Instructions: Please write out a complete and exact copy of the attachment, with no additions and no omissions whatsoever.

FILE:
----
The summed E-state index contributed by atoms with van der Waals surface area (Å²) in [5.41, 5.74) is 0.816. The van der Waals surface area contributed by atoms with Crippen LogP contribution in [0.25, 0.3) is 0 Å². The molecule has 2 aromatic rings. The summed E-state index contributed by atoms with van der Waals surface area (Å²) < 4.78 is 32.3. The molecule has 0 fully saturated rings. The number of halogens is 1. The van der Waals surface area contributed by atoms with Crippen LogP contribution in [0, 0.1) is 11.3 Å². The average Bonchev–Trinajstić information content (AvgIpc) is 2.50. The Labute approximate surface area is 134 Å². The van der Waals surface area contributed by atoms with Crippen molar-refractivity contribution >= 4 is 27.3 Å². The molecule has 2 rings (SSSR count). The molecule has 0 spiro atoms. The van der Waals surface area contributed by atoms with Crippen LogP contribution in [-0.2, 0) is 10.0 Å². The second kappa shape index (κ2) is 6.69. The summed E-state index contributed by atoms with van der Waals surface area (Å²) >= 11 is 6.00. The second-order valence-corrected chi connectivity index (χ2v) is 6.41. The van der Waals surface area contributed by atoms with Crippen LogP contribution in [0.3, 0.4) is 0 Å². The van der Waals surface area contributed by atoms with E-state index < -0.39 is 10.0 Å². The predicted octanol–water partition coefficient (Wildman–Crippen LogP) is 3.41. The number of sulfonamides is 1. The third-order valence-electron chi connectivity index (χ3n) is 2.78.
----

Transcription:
The summed E-state index contributed by atoms with van der Waals surface area (Å²) in [5.41, 5.74) is 0.816. The van der Waals surface area contributed by atoms with Crippen LogP contribution in [0.25, 0.3) is 0 Å². The molecule has 2 aromatic rings. The summed E-state index contributed by atoms with van der Waals surface area (Å²) < 4.78 is 32.3. The molecule has 0 fully saturated rings. The number of halogens is 1. The van der Waals surface area contributed by atoms with Crippen LogP contribution in [0, 0.1) is 11.3 Å². The average Bonchev–Trinajstić information content (AvgIpc) is 2.50. The Labute approximate surface area is 134 Å². The van der Waals surface area contributed by atoms with Crippen molar-refractivity contribution >= 4 is 27.3 Å². The molecule has 2 rings (SSSR count). The molecule has 0 spiro atoms. The van der Waals surface area contributed by atoms with Crippen LogP contribution in [-0.2, 0) is 10.0 Å². The second kappa shape index (κ2) is 6.69. The summed E-state index contributed by atoms with van der Waals surface area (Å²) >= 11 is 6.00. The second-order valence-corrected chi connectivity index (χ2v) is 6.41. The van der Waals surface area contributed by atoms with Crippen LogP contribution in [0.3, 0.4) is 0 Å². The van der Waals surface area contributed by atoms with E-state index < -0.39 is 10.0 Å². The predicted octanol–water partition coefficient (Wildman–Crippen LogP) is 3.41. The number of sulfonamides is 1. The third-order valence-electron chi connectivity index (χ3n) is 2.78.